Just like old times, throngs of tourists packed the Capitol rotunda in Sacramento to catch a glimpse of Arnold Schwarzenegger, on hand Monday to attend a ceremony to unveil his official portrait as governor of California.
Schwarzenegger revealed the portrait nearly four years after he left office. Among the political notables at the event were several former state Assembly speakers.
The portrait was done by Austrian artist Gottfried Helnwein, a realist who previously illustrated Andy Warhol and John F. Kennedy. It portrait will eventually hang on the third floor of the building next to the portrait of his recalled predecessor, Gray Davis.
Schwarzenegger, a movie star before he ran for governor in the chaotic recall election of 2005, said he owes all his successes in life to California, which he called a mythical place "where nothing is impossible.'' As a boy growing up in Austria, he dreamed about the state, he said.
"I dreamt about California every day, and I knew that one day I would have to come here to this beautiful state if I wanted to make my dreams a reality,'' he said.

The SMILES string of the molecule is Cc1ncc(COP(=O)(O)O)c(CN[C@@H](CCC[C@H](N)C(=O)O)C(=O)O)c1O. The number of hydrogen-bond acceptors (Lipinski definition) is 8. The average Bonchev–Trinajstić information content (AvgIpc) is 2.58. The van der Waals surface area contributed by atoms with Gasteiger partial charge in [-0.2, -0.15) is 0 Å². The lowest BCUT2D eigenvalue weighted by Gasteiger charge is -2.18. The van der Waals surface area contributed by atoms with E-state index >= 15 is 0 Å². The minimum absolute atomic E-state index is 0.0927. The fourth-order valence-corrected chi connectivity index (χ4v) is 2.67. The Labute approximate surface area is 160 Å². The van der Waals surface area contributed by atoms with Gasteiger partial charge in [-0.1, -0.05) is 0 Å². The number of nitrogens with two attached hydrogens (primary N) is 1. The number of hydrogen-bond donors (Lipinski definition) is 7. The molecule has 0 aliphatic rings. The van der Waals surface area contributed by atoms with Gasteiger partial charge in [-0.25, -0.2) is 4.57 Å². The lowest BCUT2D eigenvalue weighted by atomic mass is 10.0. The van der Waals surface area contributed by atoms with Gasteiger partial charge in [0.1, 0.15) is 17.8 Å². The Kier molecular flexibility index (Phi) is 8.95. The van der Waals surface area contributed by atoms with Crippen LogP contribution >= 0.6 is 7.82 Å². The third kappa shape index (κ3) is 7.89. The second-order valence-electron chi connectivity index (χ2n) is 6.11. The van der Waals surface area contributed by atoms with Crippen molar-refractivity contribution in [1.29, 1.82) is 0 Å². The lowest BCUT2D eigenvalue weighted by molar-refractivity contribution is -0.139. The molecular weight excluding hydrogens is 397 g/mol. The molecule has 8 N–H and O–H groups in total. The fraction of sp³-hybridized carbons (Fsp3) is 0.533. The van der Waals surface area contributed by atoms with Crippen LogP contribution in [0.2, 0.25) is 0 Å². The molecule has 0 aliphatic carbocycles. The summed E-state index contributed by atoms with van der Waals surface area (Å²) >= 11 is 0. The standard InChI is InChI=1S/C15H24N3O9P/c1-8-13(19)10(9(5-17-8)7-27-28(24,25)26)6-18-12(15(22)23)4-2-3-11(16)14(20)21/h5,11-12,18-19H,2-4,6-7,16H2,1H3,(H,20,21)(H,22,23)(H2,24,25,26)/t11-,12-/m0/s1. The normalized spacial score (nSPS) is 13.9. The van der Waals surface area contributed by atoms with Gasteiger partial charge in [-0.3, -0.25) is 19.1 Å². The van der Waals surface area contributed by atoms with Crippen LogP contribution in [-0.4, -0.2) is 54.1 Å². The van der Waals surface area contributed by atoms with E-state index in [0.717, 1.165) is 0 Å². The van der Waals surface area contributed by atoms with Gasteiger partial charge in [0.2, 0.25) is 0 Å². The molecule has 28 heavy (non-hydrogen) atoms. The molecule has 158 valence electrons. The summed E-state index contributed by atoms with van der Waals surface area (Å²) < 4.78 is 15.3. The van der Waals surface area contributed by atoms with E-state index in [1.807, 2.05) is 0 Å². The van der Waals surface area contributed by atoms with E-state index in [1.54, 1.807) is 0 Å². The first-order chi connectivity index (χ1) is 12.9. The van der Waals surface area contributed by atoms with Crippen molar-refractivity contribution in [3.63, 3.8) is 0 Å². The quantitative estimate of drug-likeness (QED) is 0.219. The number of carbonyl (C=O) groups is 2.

Schwarzenegger said that while he always dreamed big, he never envisioned his portrait hanging in the state Capitol, joking, "I might have envisioned a sculpture on Muscle Beach.''
Months after Schwarzenegger left office, embarrassing revelations emerged about an affair he had with his maid that resulted in a son born out of wedlock. The disclosure devastated his marriage to Maria Shriver.
Since then, Schwarzenegger has largely committed to a Hollywood comeback. He appeared in this summer's "The Expendables 3,'' and returns to his cyborg assassin character in a new "Terminator'' film due out next year.
Schwarzenegger previously told The Associated Press that he has no plans to run for elected office again.
"I never wanted to be a career politician,'' he said.